Kibana and ElasticSearch over Haproxy logs

One of the most interesting things about open source, is the capability of being able to deploy software that can compete with tools more emblazoned or “enterprise” grade appliance.

One of these software is HaProxy which, with some tuning and doc reading, can easily sustain 20k-30k connection per seconds on a 1GB dual core virtual machine.

Of course, during testing phase and during live you would need to see haproxy logs, in particular error logs but also the access one; since the amount of data is rather big, you’d prefer having another server that has to do with write on the disk and let haproxy only deal with load balancing.

This can be easily done with haproxy due to his inner ability to use a remote logging daemon without having to use the local one.

This can be easily achieved on the conf file by adding under global section:

log "syslogip"
log-send-hostname "haproxy hostname"

This will redirect to facility local2 of remote every haproxy log.

After you have done this simple step, one question arise: how to parse those logs and get some useful statistic?

What “database” should i go for writing all that data?

This is where tools like elasticsearch come helping you.

There’s an extension to make your rsyslog talk with elasticsearch so it’s all pretty much trivial to install and configure.

Start from a template like this one to configure how to send your info to elastic search (this one suppose your elastic search is on localhost)

module(load="omelasticsearch") # for outputting to Elasticsearch

# this is for index names to be like: logstash-YYYY.MM.DD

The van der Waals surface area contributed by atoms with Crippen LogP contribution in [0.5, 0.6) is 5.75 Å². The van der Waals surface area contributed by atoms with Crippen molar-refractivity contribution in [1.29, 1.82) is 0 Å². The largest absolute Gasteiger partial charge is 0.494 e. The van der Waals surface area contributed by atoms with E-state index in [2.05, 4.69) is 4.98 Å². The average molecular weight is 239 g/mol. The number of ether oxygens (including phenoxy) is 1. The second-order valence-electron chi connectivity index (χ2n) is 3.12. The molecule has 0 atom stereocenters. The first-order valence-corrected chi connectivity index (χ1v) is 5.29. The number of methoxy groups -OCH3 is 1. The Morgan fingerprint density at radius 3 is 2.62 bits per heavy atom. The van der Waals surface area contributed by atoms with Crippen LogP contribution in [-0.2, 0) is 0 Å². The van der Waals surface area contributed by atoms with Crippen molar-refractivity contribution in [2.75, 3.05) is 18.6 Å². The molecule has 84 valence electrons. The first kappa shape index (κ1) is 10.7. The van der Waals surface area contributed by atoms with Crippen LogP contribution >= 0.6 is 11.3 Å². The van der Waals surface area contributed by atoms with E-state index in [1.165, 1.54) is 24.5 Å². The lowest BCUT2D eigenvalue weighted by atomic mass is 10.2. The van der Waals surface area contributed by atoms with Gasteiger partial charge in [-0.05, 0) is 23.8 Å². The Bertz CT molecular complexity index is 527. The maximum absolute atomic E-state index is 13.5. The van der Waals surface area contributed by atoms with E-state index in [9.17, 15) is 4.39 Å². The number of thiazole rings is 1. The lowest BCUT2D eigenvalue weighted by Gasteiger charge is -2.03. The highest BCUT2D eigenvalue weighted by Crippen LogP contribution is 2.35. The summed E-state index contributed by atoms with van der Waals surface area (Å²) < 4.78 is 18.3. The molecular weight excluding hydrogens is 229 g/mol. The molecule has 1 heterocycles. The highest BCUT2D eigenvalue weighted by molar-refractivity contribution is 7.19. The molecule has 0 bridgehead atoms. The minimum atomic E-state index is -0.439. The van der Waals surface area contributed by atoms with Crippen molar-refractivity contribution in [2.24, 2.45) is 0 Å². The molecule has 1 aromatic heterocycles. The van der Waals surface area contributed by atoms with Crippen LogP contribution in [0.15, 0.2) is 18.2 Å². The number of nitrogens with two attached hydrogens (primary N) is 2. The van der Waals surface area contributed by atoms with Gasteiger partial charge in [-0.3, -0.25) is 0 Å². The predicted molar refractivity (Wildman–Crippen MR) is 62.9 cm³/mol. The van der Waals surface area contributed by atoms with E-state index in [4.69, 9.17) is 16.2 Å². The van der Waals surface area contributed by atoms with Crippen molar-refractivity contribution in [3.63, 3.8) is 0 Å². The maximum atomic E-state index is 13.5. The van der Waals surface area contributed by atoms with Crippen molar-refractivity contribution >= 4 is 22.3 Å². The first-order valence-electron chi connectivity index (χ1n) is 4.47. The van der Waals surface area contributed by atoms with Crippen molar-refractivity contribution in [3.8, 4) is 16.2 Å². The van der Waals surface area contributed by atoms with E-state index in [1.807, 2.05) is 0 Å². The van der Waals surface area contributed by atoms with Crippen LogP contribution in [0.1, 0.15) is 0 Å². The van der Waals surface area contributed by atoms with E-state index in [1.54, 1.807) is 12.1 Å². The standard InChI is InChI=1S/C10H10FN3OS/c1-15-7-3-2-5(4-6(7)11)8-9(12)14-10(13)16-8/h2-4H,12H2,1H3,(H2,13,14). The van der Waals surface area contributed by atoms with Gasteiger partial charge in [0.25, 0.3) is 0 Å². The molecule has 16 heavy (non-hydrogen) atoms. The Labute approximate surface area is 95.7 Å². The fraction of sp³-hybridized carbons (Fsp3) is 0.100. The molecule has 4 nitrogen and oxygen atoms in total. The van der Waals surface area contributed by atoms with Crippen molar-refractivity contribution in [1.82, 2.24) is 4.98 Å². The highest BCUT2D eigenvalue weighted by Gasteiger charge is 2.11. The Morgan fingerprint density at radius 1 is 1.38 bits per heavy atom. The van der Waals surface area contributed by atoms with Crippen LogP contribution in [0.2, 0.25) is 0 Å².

template(name="logstash-index" type="list") {
    property(name="timereported" dateFormat="rfc3339" position.from="1""4")
    property(name="timereported" dateFormat="rfc3339" position.from="6""7")
    property(name="timereported" dateFormat="rfc3339" position.from="9""10")

# this is for formatting our syslog in JSON with @timestamp
template(name="plain-syslog" type="list") {
      constant(value="\"@timestamp\":\"")     property(name="timereported" dateFormat="rfc3339")
      constant(value="\",\"host\":\"")        property(name="hostname")
      constant(value="\",\"severity\":\"")    property(name="syslogseverity-text")
      constant(value="\",\"facility\":\"")    property(name="syslogfacility-text")
      constant(value="\",\"tag\":\"")   property(name="syslogtag" format="json")
      constant(value="\",\"message\":\"")    property(name="msg" format="json")
# this is where we actually send the logs to Elasticsearch (localhost:9200 by default)
local2.* action(type="omelasticsearch" template="plain-syslog" searchIndex="logstash-index" dynSearchIndex="on")

#this is to avoid local2 being processed in other log rules
& ~

Why we use this template? because we want to adhere to logstash format, in case we want to play with that tool or use one of his output plugin.

At this point you can use Kibana for general looking to those logs.

A Wonderful world with ansible

Ansible is a beautiful tool to help you manage a lot of linux server.

It follows the philosophy that orchestrating servers should be dead simple rather than complex as writing software.

Here some quick and simple use for ansible

update apt cache and install python-requests:

ansible all -u myuser -s -m apt -a "pkg=python-requests state=installed update_cache=yes"

copy /tmp/myfile to any host :

ansible all -u myuser -s -m copy -a "src=/tmp/myfile dest=/tmp/"

Of course things can be made a bit more complex depending your usage

From Screen to Tmux